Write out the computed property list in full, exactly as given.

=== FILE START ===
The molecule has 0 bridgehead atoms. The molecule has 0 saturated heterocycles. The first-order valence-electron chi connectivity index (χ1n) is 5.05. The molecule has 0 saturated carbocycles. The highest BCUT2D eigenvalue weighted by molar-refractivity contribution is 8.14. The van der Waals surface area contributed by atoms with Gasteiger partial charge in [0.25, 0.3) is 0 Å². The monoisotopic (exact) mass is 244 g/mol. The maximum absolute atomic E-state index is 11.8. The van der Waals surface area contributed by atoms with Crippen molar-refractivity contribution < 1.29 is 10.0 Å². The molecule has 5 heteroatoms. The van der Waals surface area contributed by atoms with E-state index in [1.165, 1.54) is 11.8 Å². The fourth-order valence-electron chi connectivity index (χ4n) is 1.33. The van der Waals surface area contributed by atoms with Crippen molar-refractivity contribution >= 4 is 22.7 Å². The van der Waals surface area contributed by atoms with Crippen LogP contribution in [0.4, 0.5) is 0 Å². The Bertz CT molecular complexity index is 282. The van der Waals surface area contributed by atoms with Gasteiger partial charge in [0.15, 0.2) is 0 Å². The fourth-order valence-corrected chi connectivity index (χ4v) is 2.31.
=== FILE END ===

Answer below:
The molecule has 0 bridgehead atoms. The molecule has 0 saturated heterocycles. The first-order valence-electron chi connectivity index (χ1n) is 5.05. The molecule has 0 saturated carbocycles. The highest BCUT2D eigenvalue weighted by molar-refractivity contribution is 8.14. The van der Waals surface area contributed by atoms with Gasteiger partial charge in [0.25, 0.3) is 0 Å². The monoisotopic (exact) mass is 244 g/mol. The maximum absolute atomic E-state index is 11.8. The van der Waals surface area contributed by atoms with Crippen molar-refractivity contribution < 1.29 is 10.0 Å². The molecule has 5 heteroatoms. The van der Waals surface area contributed by atoms with E-state index in [1.165, 1.54) is 11.8 Å². The fourth-order valence-electron chi connectivity index (χ4n) is 1.33. The van der Waals surface area contributed by atoms with Crippen molar-refractivity contribution >= 4 is 22.7 Å². The van der Waals surface area contributed by atoms with Crippen LogP contribution in [0.4, 0.5) is 0 Å². The Bertz CT molecular complexity index is 282. The van der Waals surface area contributed by atoms with Gasteiger partial charge in [0.15, 0.2) is 0 Å². The fourth-order valence-corrected chi connectivity index (χ4v) is 2.31.